I didn’t hear “Thomas” mentioned so it’s Tommy and let’s go back to Tommy Vincent Lillard, Sr. or better known to you old timers from Bogard as “TV.” We are talking with his only son, Tommy Jr. And you know his sister, Beth James, retired educator and accomplished musician married to Freddy James. She lives just across Bogard Road. Tommy has only one son: Tommy Vincent Lillard, III and you can call him Vince. His young son was at church too: Tommy Vincent Lillard, IV or Vinnie. I’ll get back to more detail on Tommy and his wife, Carolyn (Betty Shelton) Lillard and their children who gathered for a group photo during the homecoming of First FWB on Oct. 6 where pastor Jeff Davis was ministering. The church is notable to me for having lots of children and young adults and plenty of good cooks, too.

TV married the former Hazel Murrell of Bogard. And they lived most all their lives at the historic 1790s home off Bogard Road. I shot photos at this two-story house in the 1970s and found out it is gone, dismantled for the logs. Tommy lived in the old home on the 140-acre farm from 1943, when he was born, until 1964. TV died relatively young at age 64, but his wife lived until the early 1990s. This was known as the Brook Lawn Farm and included land on both sides of Bogard Rd. to McGaha Chapel Rd. Had Ronnie Lane lived long enough to take me on a tour of “his neighborhood” he could have pointed out all the landscape and landmarks to me. TV was born in 1886 and inherited the homeplace and it looked likely there would not be a future generation of Lillards, because he did not marry until he was 54. Tommy, a young helper on the farm, was born when TV was 57. Hazel was teaching at the English Creek School about a half mile from the Lillard’s current home and just off Cosby Hwy. The land is still in the family as all Tommy and Carolyn’s children live on it. I found it interesting, but probably not unique, that TV was a democrat and Hazel a republican, so they could cancel each other’s votes out. I hear that Tommy is a democrat and his younger sister a republican. As happened to many families, the Civil War separated them. The Murrells were sympathetic to the North and the  Lillards, the South.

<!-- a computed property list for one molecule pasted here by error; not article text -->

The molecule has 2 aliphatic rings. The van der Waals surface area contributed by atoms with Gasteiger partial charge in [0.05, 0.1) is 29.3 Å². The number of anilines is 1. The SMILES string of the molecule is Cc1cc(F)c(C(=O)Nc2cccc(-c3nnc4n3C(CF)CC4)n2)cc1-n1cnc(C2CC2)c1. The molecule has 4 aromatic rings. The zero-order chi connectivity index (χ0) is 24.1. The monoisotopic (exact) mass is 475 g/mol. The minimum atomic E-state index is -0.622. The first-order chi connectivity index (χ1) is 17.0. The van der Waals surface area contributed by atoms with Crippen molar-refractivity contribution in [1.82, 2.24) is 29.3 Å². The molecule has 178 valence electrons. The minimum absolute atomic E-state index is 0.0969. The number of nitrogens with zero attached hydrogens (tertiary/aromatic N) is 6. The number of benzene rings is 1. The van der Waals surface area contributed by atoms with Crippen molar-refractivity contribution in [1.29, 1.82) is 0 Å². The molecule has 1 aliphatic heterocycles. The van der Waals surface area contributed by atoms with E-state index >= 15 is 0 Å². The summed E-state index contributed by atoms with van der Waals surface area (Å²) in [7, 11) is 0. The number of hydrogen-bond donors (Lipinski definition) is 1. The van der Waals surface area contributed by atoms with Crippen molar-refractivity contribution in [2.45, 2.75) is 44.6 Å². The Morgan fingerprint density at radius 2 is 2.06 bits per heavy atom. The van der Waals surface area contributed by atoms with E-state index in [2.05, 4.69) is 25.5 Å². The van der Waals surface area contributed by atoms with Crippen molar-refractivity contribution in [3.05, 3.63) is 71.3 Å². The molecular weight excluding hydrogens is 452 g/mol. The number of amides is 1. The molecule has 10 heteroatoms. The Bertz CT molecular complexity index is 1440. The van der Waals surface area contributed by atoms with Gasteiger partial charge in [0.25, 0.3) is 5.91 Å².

28 Years at Bush Brothers